Locomía: Spanish pop’s craziest story
They were aesthetically and sexually transgressive in a 1980s Spain that yearned to be modern. A new documentary reflects on their legacy, and the protagonists reconstruct the group’s wild story and confirm that their wounds remain open
It has all the elements of a familiar story: sex, betrayal, drugs, fights, death, success and a descent into hell. And it has its own particularities: handheld fans, pointed shoes, songs that became hits in Spain and Latin America, and jail. The creator of Locomía, Xavier Font, sports an ethnic-themed tattoo that covers his bald head. He had it done right after he got out of jail, after he was sentenced in 2012 to three years in prison for drug trafficking. Authorities had found ecstasy pills in his house. They also found bottles of poppers, but the substance had evaporated, so Font could not be charged for their possession. “The pills belonged to a friend. The popper bottles were mine. I sold them online to acquaintances. I am repeating the same thing that everyone in prison says, but in my case it’s true. I am innocent. It was an injustice.” Font spent three months in prison and was rewarded for good behavior: he enjoyed his freedom during the day but had to spend each night in a Barcelona detention center. When he was released in 2015, he moved to Cuba, married his mother-in-law (“so she could get her papers”) and stayed there for six years. Such a striking chain of events is typical of Font’s life.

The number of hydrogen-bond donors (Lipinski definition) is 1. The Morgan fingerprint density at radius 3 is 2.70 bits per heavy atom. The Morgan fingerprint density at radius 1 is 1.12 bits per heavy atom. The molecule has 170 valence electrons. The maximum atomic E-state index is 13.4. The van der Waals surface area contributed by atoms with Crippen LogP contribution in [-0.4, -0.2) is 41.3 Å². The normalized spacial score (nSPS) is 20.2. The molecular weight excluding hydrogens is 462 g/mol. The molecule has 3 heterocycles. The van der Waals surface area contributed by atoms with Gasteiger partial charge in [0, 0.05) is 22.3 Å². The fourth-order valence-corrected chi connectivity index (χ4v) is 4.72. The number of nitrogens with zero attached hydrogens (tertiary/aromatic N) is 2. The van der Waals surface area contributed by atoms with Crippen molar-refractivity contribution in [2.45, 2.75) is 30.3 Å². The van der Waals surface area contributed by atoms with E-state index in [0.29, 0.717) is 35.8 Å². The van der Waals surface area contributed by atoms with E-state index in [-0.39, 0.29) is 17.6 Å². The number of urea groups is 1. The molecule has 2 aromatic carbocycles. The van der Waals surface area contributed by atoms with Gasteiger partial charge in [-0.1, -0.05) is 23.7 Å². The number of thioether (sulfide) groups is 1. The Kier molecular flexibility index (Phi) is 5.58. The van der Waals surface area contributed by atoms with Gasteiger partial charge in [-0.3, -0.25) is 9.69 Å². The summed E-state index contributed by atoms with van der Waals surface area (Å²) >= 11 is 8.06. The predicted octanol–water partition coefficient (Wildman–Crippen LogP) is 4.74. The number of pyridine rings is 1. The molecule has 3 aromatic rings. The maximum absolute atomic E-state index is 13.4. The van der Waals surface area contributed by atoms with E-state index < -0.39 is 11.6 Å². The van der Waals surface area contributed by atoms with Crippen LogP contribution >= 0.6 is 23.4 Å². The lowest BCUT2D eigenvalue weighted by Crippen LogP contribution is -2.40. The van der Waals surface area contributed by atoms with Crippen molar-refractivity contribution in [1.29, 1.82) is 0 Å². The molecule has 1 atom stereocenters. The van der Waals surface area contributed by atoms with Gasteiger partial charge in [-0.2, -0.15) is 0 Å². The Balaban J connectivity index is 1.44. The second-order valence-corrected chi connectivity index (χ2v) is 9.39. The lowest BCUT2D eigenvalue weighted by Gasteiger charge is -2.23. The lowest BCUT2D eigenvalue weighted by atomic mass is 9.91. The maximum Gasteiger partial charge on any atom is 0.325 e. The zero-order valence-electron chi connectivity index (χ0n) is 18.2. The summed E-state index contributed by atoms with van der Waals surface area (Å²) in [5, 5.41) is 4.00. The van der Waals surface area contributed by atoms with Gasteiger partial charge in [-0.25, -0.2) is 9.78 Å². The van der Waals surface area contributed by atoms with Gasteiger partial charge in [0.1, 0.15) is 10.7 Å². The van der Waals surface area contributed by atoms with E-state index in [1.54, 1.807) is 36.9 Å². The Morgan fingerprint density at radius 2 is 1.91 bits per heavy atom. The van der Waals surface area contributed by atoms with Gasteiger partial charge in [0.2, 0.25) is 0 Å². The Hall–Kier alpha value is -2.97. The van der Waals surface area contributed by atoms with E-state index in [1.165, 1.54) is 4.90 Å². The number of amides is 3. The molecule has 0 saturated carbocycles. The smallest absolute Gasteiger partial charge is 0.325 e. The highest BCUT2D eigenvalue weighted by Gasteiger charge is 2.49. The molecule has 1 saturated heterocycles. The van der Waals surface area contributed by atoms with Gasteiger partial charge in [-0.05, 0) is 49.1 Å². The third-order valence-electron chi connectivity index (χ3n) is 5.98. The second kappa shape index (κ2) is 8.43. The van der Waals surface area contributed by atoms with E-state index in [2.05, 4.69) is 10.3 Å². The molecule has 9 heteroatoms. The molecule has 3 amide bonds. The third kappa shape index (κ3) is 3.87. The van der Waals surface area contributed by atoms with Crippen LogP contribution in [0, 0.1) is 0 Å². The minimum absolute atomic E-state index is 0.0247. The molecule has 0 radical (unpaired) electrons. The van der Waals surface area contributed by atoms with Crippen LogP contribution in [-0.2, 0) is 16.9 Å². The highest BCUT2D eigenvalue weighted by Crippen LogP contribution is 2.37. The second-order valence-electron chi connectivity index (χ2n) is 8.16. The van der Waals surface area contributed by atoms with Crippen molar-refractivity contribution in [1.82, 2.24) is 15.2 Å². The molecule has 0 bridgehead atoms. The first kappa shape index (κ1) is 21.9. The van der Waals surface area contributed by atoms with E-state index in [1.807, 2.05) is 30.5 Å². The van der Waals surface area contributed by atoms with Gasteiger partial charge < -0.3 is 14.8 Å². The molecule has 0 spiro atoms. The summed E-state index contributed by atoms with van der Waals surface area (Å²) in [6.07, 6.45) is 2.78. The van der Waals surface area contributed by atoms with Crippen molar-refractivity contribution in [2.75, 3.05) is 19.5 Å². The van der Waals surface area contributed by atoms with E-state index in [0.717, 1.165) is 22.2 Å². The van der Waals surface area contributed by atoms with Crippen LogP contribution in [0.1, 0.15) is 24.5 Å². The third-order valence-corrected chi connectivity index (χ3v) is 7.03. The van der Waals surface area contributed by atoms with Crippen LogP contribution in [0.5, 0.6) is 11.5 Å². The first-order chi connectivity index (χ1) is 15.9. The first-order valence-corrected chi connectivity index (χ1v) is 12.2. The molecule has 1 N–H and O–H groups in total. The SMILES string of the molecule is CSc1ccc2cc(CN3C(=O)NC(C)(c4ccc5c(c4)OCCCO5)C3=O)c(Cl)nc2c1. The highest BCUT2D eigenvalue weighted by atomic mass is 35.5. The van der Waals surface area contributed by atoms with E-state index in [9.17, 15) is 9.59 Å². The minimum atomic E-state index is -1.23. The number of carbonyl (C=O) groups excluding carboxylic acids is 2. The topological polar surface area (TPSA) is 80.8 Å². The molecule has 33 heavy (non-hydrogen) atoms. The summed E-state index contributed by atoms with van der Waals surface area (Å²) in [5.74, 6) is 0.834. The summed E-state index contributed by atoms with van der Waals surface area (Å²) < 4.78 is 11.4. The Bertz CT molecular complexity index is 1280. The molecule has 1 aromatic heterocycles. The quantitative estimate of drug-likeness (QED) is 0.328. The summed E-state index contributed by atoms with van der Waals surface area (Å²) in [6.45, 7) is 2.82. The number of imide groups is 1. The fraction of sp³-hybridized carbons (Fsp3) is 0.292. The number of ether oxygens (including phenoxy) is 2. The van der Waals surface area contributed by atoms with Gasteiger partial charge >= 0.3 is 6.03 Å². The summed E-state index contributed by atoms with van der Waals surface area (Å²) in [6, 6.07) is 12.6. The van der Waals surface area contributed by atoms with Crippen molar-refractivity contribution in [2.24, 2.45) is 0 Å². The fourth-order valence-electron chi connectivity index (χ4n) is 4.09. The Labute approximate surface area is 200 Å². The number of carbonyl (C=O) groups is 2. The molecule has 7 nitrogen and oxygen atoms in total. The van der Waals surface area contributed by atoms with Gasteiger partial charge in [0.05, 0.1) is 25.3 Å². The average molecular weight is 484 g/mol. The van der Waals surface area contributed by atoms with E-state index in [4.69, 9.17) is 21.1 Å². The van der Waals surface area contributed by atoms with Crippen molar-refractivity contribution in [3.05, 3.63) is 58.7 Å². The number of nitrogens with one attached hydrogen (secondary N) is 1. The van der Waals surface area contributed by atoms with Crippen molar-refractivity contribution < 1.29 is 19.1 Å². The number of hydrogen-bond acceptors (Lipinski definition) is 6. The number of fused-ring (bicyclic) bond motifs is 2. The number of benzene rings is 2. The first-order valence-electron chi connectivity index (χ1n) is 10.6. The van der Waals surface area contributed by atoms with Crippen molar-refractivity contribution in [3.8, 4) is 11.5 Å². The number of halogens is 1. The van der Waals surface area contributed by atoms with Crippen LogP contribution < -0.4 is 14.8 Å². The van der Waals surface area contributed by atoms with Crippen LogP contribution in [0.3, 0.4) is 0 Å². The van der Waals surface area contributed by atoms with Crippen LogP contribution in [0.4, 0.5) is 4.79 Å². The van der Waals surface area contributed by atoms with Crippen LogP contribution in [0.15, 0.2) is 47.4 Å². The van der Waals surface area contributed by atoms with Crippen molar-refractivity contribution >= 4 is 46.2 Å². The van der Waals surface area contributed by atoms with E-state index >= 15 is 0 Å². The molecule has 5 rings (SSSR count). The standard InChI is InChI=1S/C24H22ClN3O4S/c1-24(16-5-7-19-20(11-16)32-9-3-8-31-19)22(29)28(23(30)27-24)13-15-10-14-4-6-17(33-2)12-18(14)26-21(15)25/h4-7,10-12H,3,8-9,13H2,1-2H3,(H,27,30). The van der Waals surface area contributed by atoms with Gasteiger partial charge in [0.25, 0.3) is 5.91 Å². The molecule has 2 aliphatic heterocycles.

Font joined EL PAÍS for an interview in Barcelona in the company of his husband, Harold, a 24-year-old Cuban who he married almost five years ago. “I go around the world looking for locomías” [the band’s name is a play on the words “locura mía,” or “my madness”]. But now that I am 60 years old, I hope this will be the last one,” Font explains in a hoarse voice. An upcoming Movistar Plus+ documentary, which premieres on June 22, retells Locomía’s extraordinary story. Titled simply Locomía, and subtitled “the greatest soap opera ever danced,” the film, directed by Jorge Laplace, consists of three 45-minute episodes. It features twenty-some voices, and Font’s story forms the backbone of the film. Sitting in a hotel in the center of Barcelona, where he lives, Font says that he wants to turn his husband into the next locomía, although Harold acts fidgety. “We’ll see, we’ll see…,” the young Cuban hems and haws. “He is my last dragon. I am a headhunter. I see potential artists. I’m a fucking fantasy maker. That’s how it all started,” says Font.
That’s not quite how it all started, though. Xavier’s father and mother were rural landowners. Their six sons enjoyed a comfortable life in the family’s sprawling farmhouse in Sant Boi. “We had all shiny new things. My father squandered a fortune at the casino. He was a gambler. With my mother I always got along well and received a lot of love. Both of them accepted my sexuality without any trouble. I was never in the closet. My father would come into my room and see me with my boyfriend. He took it in stride,” he says. He bought fabrics at the Mercat dels Encants and made tunics, jackets and coats. He was influenced by the style of early-eighties British New Romantic bands, including Duran Duran, Depeche Mode and Spandau Ballet. But he took everything to the extreme: shoulder pads went XXL. One day, at an museum, Font noticed some pointed shoes from the 14th century and went wild. He made his own. He didn’t want to be a designer: he created clothes for himself, then wore them in the most modern places in Barcelona. He liked to attract attention. He wanted all eyes on him. “The shoes were key. People couldn’t stop looking at them.”